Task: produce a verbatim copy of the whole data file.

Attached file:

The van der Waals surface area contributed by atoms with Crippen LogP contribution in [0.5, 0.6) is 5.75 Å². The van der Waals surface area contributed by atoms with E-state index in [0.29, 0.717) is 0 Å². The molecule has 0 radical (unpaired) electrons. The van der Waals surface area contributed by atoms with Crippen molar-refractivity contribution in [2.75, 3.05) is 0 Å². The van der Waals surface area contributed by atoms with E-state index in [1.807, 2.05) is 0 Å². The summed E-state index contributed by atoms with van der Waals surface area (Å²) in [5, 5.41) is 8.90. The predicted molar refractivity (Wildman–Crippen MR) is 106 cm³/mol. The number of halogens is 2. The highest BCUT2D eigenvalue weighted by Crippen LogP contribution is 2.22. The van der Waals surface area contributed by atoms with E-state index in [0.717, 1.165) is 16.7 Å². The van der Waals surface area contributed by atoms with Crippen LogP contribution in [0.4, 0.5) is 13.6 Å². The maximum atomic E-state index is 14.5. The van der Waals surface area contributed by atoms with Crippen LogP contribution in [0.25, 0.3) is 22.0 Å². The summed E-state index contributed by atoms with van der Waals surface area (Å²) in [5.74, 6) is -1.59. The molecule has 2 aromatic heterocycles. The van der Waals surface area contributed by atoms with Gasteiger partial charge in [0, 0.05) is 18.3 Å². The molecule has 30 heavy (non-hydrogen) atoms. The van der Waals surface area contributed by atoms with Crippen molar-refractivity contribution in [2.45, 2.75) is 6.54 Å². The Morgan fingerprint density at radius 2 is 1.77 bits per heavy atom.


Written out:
The van der Waals surface area contributed by atoms with Crippen LogP contribution in [0.5, 0.6) is 5.75 Å². The van der Waals surface area contributed by atoms with E-state index in [0.29, 0.717) is 0 Å². The molecule has 0 radical (unpaired) electrons. The van der Waals surface area contributed by atoms with Crippen molar-refractivity contribution in [2.75, 3.05) is 0 Å². The van der Waals surface area contributed by atoms with E-state index in [1.807, 2.05) is 0 Å². The summed E-state index contributed by atoms with van der Waals surface area (Å²) in [5, 5.41) is 8.90. The predicted molar refractivity (Wildman–Crippen MR) is 106 cm³/mol. The number of halogens is 2. The highest BCUT2D eigenvalue weighted by Crippen LogP contribution is 2.22. The van der Waals surface area contributed by atoms with E-state index in [0.717, 1.165) is 16.7 Å². The van der Waals surface area contributed by atoms with Crippen LogP contribution in [0.4, 0.5) is 13.6 Å². The maximum atomic E-state index is 14.5. The van der Waals surface area contributed by atoms with Crippen LogP contribution in [0.25, 0.3) is 22.0 Å². The summed E-state index contributed by atoms with van der Waals surface area (Å²) in [5.74, 6) is -1.59. The molecule has 2 aromatic heterocycles. The van der Waals surface area contributed by atoms with Gasteiger partial charge in [0, 0.05) is 18.3 Å². The molecule has 30 heavy (non-hydrogen) atoms. The van der Waals surface area contributed by atoms with Crippen molar-refractivity contribution in [2.45, 2.75) is 6.54 Å². The Morgan fingerprint density at radius 2 is 1.77 bits per heavy atom.